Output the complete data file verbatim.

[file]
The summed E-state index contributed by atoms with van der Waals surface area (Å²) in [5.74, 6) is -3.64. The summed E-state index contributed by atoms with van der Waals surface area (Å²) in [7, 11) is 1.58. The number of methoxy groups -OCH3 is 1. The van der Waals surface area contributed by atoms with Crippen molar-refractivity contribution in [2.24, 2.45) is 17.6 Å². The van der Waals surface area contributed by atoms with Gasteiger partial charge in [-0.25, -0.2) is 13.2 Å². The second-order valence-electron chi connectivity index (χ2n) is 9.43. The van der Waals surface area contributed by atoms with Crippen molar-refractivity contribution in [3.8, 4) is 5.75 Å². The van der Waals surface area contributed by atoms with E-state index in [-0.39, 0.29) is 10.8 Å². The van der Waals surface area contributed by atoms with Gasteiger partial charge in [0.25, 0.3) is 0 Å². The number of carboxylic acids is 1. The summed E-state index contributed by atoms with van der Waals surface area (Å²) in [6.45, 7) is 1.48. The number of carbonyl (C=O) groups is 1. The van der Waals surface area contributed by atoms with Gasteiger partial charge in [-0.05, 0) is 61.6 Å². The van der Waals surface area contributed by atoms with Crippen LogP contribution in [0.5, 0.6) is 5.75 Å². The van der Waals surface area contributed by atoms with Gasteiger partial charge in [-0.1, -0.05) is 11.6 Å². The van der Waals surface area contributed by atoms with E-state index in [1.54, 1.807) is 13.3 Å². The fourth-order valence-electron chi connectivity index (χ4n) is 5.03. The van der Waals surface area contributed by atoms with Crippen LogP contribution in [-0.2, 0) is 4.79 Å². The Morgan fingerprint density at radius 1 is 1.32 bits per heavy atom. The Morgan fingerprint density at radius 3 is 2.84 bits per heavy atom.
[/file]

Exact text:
The summed E-state index contributed by atoms with van der Waals surface area (Å²) in [5.74, 6) is -3.64. The summed E-state index contributed by atoms with van der Waals surface area (Å²) in [7, 11) is 1.58. The number of methoxy groups -OCH3 is 1. The van der Waals surface area contributed by atoms with Crippen molar-refractivity contribution in [2.24, 2.45) is 17.6 Å². The van der Waals surface area contributed by atoms with Gasteiger partial charge in [-0.25, -0.2) is 13.2 Å². The second-order valence-electron chi connectivity index (χ2n) is 9.43. The van der Waals surface area contributed by atoms with Crippen molar-refractivity contribution in [3.8, 4) is 5.75 Å². The van der Waals surface area contributed by atoms with E-state index in [-0.39, 0.29) is 10.8 Å². The van der Waals surface area contributed by atoms with Gasteiger partial charge in [0.25, 0.3) is 0 Å². The number of carboxylic acids is 1. The summed E-state index contributed by atoms with van der Waals surface area (Å²) in [6.45, 7) is 1.48. The number of carbonyl (C=O) groups is 1. The van der Waals surface area contributed by atoms with Gasteiger partial charge in [-0.05, 0) is 61.6 Å². The van der Waals surface area contributed by atoms with Crippen LogP contribution in [0.5, 0.6) is 5.75 Å². The van der Waals surface area contributed by atoms with Gasteiger partial charge in [-0.1, -0.05) is 11.6 Å². The van der Waals surface area contributed by atoms with E-state index in [1.54, 1.807) is 13.3 Å². The fourth-order valence-electron chi connectivity index (χ4n) is 5.03. The van der Waals surface area contributed by atoms with Crippen LogP contribution in [-0.2, 0) is 4.79 Å². The Morgan fingerprint density at radius 1 is 1.32 bits per heavy atom. The Morgan fingerprint density at radius 3 is 2.84 bits per heavy atom.